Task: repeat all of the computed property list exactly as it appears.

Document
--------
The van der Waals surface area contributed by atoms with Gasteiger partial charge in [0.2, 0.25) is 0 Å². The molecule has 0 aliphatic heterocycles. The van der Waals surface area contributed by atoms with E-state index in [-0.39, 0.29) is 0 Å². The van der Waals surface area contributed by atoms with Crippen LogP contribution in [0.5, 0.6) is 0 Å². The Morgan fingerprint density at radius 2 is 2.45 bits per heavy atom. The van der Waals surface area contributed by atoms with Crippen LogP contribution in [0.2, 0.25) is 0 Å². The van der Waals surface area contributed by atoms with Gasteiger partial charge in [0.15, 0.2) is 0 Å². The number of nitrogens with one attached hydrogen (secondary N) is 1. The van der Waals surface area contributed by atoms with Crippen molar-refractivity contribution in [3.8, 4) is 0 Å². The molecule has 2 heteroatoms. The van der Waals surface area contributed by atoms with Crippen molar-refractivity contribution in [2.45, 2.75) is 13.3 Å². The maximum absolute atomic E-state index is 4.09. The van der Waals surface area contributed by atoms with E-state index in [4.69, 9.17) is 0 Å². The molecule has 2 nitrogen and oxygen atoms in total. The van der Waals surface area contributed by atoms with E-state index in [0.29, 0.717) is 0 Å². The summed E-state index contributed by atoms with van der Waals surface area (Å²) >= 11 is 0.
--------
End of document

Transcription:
The van der Waals surface area contributed by atoms with Gasteiger partial charge in [0.2, 0.25) is 0 Å². The molecule has 0 aliphatic heterocycles. The van der Waals surface area contributed by atoms with E-state index in [-0.39, 0.29) is 0 Å². The van der Waals surface area contributed by atoms with Crippen LogP contribution in [0.5, 0.6) is 0 Å². The Morgan fingerprint density at radius 2 is 2.45 bits per heavy atom. The van der Waals surface area contributed by atoms with Crippen LogP contribution in [0.2, 0.25) is 0 Å². The van der Waals surface area contributed by atoms with Gasteiger partial charge in [0.15, 0.2) is 0 Å². The number of nitrogens with one attached hydrogen (secondary N) is 1. The van der Waals surface area contributed by atoms with Crippen molar-refractivity contribution in [3.8, 4) is 0 Å². The molecule has 2 heteroatoms. The van der Waals surface area contributed by atoms with Crippen molar-refractivity contribution in [2.45, 2.75) is 13.3 Å². The maximum absolute atomic E-state index is 4.09. The van der Waals surface area contributed by atoms with E-state index in [4.69, 9.17) is 0 Å². The molecule has 2 nitrogen and oxygen atoms in total. The van der Waals surface area contributed by atoms with E-state index in [0.29, 0.717) is 0 Å². The summed E-state index contributed by atoms with van der Waals surface area (Å²) >= 11 is 0.